RD&T’s contributing writer, Edie Weinstein, shares her relationship journey and how the phrase, “Honey, I’m Home” has taken on new meaning.
As the change of seasons is occurring, a crisp Fall nip is in the air here in beautiful Bucks County, PA. When this journey began with relationship coach Lori Ann Davis who appears in the series called Radical Dating, it was Springtime and blossoms were ripening and opening on both the trees and in my life. I was excited and a bit nervous about developing more than a casual interest and leaving to random chance, the prospect of meeting someone with whom I could create a long-term partnership. As a therapist, journalist, minister and presenter whose work is all about relationships, I questioned how it could possibly be all theoretical. When I examine my life, I am grateful that I have wonderful family and friends who are my treasures. I get to do work that I love. I have exciting adventures to go on. I have a seemingly never-ending source of inspiration. I am taking better care of myself than ever before, following a series of health crises. I am aware of all the love that surrounds me, even if I don’t always take it in. And in the midst of all of that, there is is this overarching, “and yet….” (she sighs wistfully) I desire a partner to share this with me.
A few days ago, I watched the debut of Radical Dating, and a few thoughts came to me immediately. One was how proud I was of my friend Betsy Chasse who created it, as I know it will help many who are welcoming the love of their life, and I clapped my hands with giddy delight and thought, “That’s my Lori Ann doing one of the things she does best,” when she appeared on screen. It was one of those moments that occur often for me when someone I know shines. It’s like being a proud mama. The Yiddish word for that is “kvelling.”
I was also taken by how much the women who were featured, sounded just. like. me. They each had full, rich lives that they didn’t want to relinquish as a trade-off for partnership. That has been a long time fear. Since being widowed nearly 19 years ago, I have worked hard to re-create the woman who used to be a chameleon and co-dependent caregiver in the erroneous belief that she had to earn love, or at least, not lose it.
I have let go of former inhibiting habits in favor of life-enhancing ones.
I am surrendering the role of peacemaker-at-all-costs. The challenge I have faced is that there is still this lingering thought that there is something wrong with me or this picture that after all of these years, I have yet to meet someone with whom I could see co-creating a lifelong partnership. I question if this person is really out there. I have engaged in “almost…not quite…” relationships and in some cases, created dear friendships as a result. I have walked away from unhealthy interactions, proud that I didn’t let them linger and learned what I didn’t want as much as what I did want.
That was the theme of my most recent session with Lori Ann. She asked me a pointed question about whether I was sure that Universal Law was reliable, that when we cast out there into the world what we desire, it will eventually show up in some form or fashion. Since I am a visionary who has manifested objects, money, opportunities, connections with resources and people at the speed of thought, I told her that I did indeed believe. So, what was so different about this one concept? My answer was that I had no control over when he would show up.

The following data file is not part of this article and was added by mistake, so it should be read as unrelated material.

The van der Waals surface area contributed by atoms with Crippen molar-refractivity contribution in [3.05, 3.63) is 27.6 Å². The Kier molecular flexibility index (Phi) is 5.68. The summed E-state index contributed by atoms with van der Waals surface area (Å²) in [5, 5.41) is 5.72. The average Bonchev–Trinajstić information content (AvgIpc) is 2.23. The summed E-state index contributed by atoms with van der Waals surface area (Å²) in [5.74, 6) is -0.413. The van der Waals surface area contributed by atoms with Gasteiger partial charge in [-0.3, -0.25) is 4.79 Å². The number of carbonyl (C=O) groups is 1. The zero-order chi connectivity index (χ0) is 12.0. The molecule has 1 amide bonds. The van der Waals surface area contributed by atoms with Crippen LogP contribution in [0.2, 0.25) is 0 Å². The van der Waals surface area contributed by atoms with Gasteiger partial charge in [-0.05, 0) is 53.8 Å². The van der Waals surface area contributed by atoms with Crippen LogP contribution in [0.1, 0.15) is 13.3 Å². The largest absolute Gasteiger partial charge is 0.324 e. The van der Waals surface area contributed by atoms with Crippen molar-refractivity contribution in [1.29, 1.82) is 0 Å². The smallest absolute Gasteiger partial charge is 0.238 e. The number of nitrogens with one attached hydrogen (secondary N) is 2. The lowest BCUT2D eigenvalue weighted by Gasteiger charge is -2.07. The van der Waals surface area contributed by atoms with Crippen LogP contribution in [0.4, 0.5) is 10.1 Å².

Her guidance was to hold fast to my vision and keep moving in the direction where we would eventually come together. My “yes, but” mind protested that if I was to plot a course for a trip, I knew that the destination wouldn’t move and that I would likely get there at a particular time unless there was the occasional detour, accident or construction. Most times I arrive at my destination when I think I will. It doesn’t feel like that on the relationship journey. I suppose that the answer is to enjoy the ride and the sightseeing along the way. She encouraged me to have a casual attitude about it, with the trio of concepts, “Don’t know when, don’t know how, don’t know who.”
I admit that over the years, I have put the welcome mat out and then pulled it back in.
I have left the front door wide open and then closed it and hid behind it; sometimes bolting it shut and stacking furniture against it, fearing I would re-create the worst from my past. I have laughed at the absurdity that my radar and Spidey Sense would be that offline to ever permit that, and I have gotten better at spotting dysfunction as soon as it shows up.
I told her that after a long day at work, it would be lovely to have a partner who would have cooked dinner and was there for me as we shared a relaxing evening of mutual pampering. Instead, I thought, after taking care of clients all day, what if I still needed to be ‘on’ once I got home to take care of him? Although my husband did do the cooking and was nurturing, for many years, I took care of him following the diagnosis of Hepatitis C.
I shared a story with Lori Ann about a couple I married many years ago. He had just purchased his first home as a single man. He walked in the door once the deal was done and papers were signed. He tossed his keys on the kitchen table and called out, “Hi, honey, I’m home!” to no one who was visible but clearly waiting in the wings to greet him, since soon after that, he met the woman who would become his wife.
I agreed to engage in the same ritual, so for the past few days, I have been doing that when I enter the house. Soon, I anticipate that my sweetie will be there to answer with hugs and smooches and a “Welcome home, I’ve been waiting for you.”